* Note: If you are using Clang on Mac, you may need to add “CONFIG += c++11” to your .pro file to enable the C++11 features, including lambda functions.

Compare this to our fix above using QSignalMapper. It’s simply cleaner and easier to follow. However, we don’t need to stop there. Since our slot function is so simple and really the important stuff (the string we are setting) is in the lambda, there is no reason to even have it.

This is a far more elegant solution than our original class with three different slots.

Caveats

Of course, not everything is perfect. There are a couple of things you have to keep in mind when using pointers to functions and lambdas as slots. Firstly, it’s a little more complicated in that you have to specify the full type of the slot class (if you don’t use a lambda) but less ambiguity never hurt anyone.

The two bigger issues are:

1) default arguments are not supported when connecting by function pointer and

2) slots created using lambdas are not automatically disconnected when the ‘receiver’ is destroyed.

The second isn’t necessarily a major problem since the fact that you are using lambda functions suggest you aren’t planning on connecting/disconnecting often anyway (though it is still possible manually).

The first, however, can be annoying. Consider a connection like this:

where the signal and slot are defined as:

Even though the arguments match when considering the default argument, the connect method will throw a compile-time error. Of course, a simple fix is using a lambda like this and just ignoring the signal argument:

Problem solved.

Brian Poteat

Brian Poteat

Brian Poteat

Latest posts by Brian Poteat (see all)

Creative Commons License

This work is licensed under a Creative Commons Attribution-NonCommercial-NoDerivatives 4.0 International License.

2 Comments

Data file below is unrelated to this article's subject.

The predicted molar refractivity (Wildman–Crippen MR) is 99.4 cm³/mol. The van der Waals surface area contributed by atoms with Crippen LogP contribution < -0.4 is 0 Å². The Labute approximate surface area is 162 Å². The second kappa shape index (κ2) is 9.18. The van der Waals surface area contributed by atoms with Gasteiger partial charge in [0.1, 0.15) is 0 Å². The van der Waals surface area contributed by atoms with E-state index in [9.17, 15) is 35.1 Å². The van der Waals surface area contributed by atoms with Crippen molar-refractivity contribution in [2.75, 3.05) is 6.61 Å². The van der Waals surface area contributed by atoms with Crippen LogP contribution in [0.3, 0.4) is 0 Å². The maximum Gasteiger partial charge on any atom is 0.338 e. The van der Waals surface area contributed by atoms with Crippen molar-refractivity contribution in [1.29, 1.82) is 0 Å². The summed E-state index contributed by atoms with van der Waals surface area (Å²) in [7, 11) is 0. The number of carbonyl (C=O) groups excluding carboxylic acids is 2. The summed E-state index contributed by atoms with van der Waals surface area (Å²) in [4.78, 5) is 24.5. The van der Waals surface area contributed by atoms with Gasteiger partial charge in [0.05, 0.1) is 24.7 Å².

1. John

    “No more running the program and finding out you used an int for your slot but the signal passed an int.” I don’t see the problem.
    I don’t see how one could use a lambda as a function pointer. If it takes the address of operator() from the object the lamda resolves to you’d lose the bindings. I would expect connect to take the entire function object. And if it can do that you can probably use std::bind as well.
    By the way, I’d be concerned about misleading people with your by-value comment in the last example before Caveats. You’re taking the implicit “this” by-value, which is a lot like taking your member variables by-reference. This has confused a number of people already.
    It might be useful to note that the -std=c++11 argument is only available in newer versions of clang++ and g++. -std=c++0x means the same thing in the versions where -std=c++11 is available, but it also works in earlier versions of those compilers. I’m not sure if lamdas were available before the -std=c++11 option (I normally only deal with a couple different versions of each), but I think it’s useful to recommend -std=c++0x for Makefiles and SConscripts and such just to be slightly more portable.

    • bpoteat-al

      Thanks for the reply. You caught a bug in my text. It was supposed to say “passed a string.”

      You’re right. You could use bind if you wanted but (as far as I am aware) that also wasn’t possible before Qt 5 and C++11. Using either would be personal preference.

      Your other concerns & tips are certainly valid; I felt much more detail would be outside the scope of this brief introduction and more in line with a tutorial.